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Mahabharata of Krishna-Dwaipayana Vyasa
translated by Kisari Mohan Ganguli

Mahabharata of Vyasa (Badarayana, krishna-dwaipayana) translated by Kisari Mohan Ganguli is perhaps the most complete translation available in public domain. Mahabharata is the most popular scripture of Hindus and Mahabharata is considered as the fifth veda. We hope this translation is helping you.

Section CLXXIX

"Akritavrana said, 'Of these two afflictions of thine, for which, O blessed lady, dost thou seek a remedy? Tell me this. Is it thy wish that the lord of Saubha should be urged to wed thee, the high-souled Rama will certainly urge him from desire of doing thee good? Or, if thou wishest

p. 342

to behold Ganga's son, Bhishma, defeated in battle by intelligent Rama Bhargava will gratify even that wish of thine. Hearing what Srinjaya has to say, and what thou also, O thou of sweet smiles, may have to say, let that be settled this very day what should be done for thee.' Hearing these words, Amva said, 'O holy one, abducted I was by Bhishma acting from ignorance, for, O regenerate one, Bhishma knew not that my heart had been given away to Salwa. Thinking of this in thy mind, let that be resolved upon by thee which is consistent with justice, and let steps be taken for accomplishing that resolution. Do that, O Brahmana, which is proper to be done towards either that tiger among the Kurus, viz., Bhishma, singly, or towards the ruler of the Salwas, or towards both of them! I have told thee truly about the root of my grief. It behoveth thee, O holy one, to do that which is consistent with reason.'

"Akritavrana said, 'This, O blessed lady, O thou of the fairest complexion, that thou sayest with eyes fixed upon virtue, is, indeed, worthy of thee. Listen, however, to what I say! If Ganga's son had never taken thee to the city called after the elephant, then, O timid girl, Salwa would have, at Rama's behest, taken thee on his head! It is because Bhishma bore thee away by force that king Salwa's suspicions have been awakened in respect of thee, O thou of slender-waist! Bhishma is proud of his manliness and is crowned with success. Therefore, thou shouldst cause thy vengeance to fall upon Bhishma (and no other)!' Hearing these words of the sage, Amva said, 'O regenerate one, this desire hath been cherished by me also in my heart, viz., that, if possible. Bhishma should be caused by me to be slain in battle! O thou of mighty arms, be it Bhishma or be it king Salwa, punish that man whom thou thinkest to be guilty and through whose act I have been so miserable!'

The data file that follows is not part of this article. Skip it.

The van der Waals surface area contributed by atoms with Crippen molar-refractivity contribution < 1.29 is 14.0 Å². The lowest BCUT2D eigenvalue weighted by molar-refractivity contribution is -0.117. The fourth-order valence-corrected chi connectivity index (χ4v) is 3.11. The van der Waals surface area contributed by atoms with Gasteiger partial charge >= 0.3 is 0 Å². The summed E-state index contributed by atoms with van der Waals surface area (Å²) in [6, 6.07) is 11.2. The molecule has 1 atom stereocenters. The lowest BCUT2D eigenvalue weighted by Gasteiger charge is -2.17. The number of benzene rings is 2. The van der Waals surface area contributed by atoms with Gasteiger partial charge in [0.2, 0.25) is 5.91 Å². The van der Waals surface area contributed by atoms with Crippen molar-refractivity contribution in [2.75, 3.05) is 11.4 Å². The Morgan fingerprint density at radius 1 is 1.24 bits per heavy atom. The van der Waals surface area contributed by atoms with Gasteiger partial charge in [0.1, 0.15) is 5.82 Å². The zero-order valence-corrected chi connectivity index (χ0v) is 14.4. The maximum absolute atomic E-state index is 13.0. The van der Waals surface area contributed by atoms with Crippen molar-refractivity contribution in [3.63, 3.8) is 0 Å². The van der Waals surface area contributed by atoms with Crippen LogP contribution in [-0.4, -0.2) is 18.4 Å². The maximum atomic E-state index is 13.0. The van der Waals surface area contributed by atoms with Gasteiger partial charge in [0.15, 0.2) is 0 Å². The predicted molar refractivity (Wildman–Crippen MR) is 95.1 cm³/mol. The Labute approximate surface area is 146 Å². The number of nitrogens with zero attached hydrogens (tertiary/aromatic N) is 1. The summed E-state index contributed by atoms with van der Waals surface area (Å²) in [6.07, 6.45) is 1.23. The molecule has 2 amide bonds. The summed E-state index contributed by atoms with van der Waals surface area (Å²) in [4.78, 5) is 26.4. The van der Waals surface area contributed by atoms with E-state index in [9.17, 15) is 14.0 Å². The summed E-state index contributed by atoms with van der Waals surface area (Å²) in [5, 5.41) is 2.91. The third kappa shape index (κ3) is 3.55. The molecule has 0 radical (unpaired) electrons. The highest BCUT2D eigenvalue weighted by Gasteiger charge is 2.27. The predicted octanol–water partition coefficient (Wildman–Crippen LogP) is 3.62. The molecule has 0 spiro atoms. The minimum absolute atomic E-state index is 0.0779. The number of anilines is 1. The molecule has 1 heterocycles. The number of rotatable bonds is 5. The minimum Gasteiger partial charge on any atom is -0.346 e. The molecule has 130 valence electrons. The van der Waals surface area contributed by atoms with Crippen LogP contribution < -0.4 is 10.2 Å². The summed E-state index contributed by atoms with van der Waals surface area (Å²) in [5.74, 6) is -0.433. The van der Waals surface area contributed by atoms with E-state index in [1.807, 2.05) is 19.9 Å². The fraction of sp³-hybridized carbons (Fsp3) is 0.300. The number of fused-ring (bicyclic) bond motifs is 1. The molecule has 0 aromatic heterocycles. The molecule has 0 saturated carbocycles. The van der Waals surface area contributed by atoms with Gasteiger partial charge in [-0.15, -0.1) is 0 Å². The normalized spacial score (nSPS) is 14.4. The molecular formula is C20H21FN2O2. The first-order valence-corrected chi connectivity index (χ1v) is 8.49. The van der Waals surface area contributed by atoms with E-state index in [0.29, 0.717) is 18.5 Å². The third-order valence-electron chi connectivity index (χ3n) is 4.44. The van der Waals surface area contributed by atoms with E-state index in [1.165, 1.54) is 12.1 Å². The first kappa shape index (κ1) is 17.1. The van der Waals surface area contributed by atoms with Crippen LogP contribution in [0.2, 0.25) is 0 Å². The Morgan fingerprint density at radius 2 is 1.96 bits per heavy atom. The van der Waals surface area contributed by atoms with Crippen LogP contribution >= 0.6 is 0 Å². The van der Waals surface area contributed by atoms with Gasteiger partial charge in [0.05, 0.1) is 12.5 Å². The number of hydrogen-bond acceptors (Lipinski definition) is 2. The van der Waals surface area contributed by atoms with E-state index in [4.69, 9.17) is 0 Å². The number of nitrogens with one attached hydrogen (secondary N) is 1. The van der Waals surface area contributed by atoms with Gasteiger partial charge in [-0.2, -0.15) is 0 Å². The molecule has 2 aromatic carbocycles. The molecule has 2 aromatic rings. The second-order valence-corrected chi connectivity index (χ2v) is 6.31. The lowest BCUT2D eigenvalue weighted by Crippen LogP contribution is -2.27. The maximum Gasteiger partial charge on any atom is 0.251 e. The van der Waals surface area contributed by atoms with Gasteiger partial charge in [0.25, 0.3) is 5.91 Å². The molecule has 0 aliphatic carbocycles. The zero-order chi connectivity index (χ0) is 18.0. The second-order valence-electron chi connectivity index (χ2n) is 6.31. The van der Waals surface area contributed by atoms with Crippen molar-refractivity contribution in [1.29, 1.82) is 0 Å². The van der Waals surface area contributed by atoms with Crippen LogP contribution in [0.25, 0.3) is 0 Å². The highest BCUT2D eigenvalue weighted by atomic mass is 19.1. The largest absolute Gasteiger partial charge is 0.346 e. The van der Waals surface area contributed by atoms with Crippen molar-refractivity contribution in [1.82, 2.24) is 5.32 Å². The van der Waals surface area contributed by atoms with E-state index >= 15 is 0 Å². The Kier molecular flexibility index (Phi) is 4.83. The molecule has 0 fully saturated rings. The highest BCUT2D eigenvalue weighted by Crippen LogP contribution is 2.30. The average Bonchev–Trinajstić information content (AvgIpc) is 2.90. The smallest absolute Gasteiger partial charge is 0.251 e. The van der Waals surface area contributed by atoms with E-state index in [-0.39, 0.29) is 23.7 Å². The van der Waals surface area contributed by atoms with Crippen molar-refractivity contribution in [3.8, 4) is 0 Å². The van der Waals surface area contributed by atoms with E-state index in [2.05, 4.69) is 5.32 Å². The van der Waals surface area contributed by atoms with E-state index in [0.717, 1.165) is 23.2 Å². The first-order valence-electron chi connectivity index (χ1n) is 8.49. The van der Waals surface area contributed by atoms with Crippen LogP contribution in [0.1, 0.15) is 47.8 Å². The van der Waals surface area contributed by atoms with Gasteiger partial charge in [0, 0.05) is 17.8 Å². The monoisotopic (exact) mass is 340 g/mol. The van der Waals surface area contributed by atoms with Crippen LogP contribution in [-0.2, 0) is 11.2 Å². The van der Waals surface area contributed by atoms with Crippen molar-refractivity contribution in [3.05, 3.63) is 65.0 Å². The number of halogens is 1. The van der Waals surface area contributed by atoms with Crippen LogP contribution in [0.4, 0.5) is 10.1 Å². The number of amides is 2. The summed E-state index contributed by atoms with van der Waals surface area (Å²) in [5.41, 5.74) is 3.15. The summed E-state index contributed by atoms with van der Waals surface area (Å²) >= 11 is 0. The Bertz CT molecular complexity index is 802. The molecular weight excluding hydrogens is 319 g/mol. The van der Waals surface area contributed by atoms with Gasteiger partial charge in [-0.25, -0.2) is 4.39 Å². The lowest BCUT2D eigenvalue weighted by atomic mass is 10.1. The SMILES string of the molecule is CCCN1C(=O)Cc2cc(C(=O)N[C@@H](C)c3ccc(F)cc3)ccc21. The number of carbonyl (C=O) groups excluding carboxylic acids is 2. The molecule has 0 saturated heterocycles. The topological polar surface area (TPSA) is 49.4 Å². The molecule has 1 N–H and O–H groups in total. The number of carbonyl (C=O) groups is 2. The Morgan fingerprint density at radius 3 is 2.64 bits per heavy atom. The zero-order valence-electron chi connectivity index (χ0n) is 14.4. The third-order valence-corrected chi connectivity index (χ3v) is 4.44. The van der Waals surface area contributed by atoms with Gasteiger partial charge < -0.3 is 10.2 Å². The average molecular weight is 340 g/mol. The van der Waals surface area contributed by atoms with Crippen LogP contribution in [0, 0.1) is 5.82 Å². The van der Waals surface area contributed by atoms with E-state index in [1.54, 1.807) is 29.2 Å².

"Bhishma continued, 'In conversation such as this, that day passed and the night also, O best of Bharata's race, with its delicious breeze which was neither cold nor hot. Then Rama appeared there, beaming with energy. And that sage wearing matted-locks on his bead and attired in deer-skins was surrounded by his disciples. And endued with magnanimous soul, he had his bow in hand. And bearing also a sword and a battle-axe, that sinless one, O tiger among kings, approached the Srinjaya king (Hotravahana) in that forest. And the ascetics dwelling there and that king also who was endued with great ascetic merit, beholding him, all stood up and waited, O king, with joined hands. And that helpless maiden too did the same. And they all cheerfully worshipped Bhargava with the offer of honey and curds. Being worshipped duly by them, Rama sat with them seated round him. Then, O Bharata, Jamadagni's son and Hotravahana, seated thus together, began to discourse. And after their discourse was over, the sage Hotravahana opportunately said in a sweet voice these words of grave import unto that foremost one of Bhrigu's race, viz., Rama of mighty strength, 'O Rama, this is my daughter's daughter, O lord, being the daughter of the king of Kasi.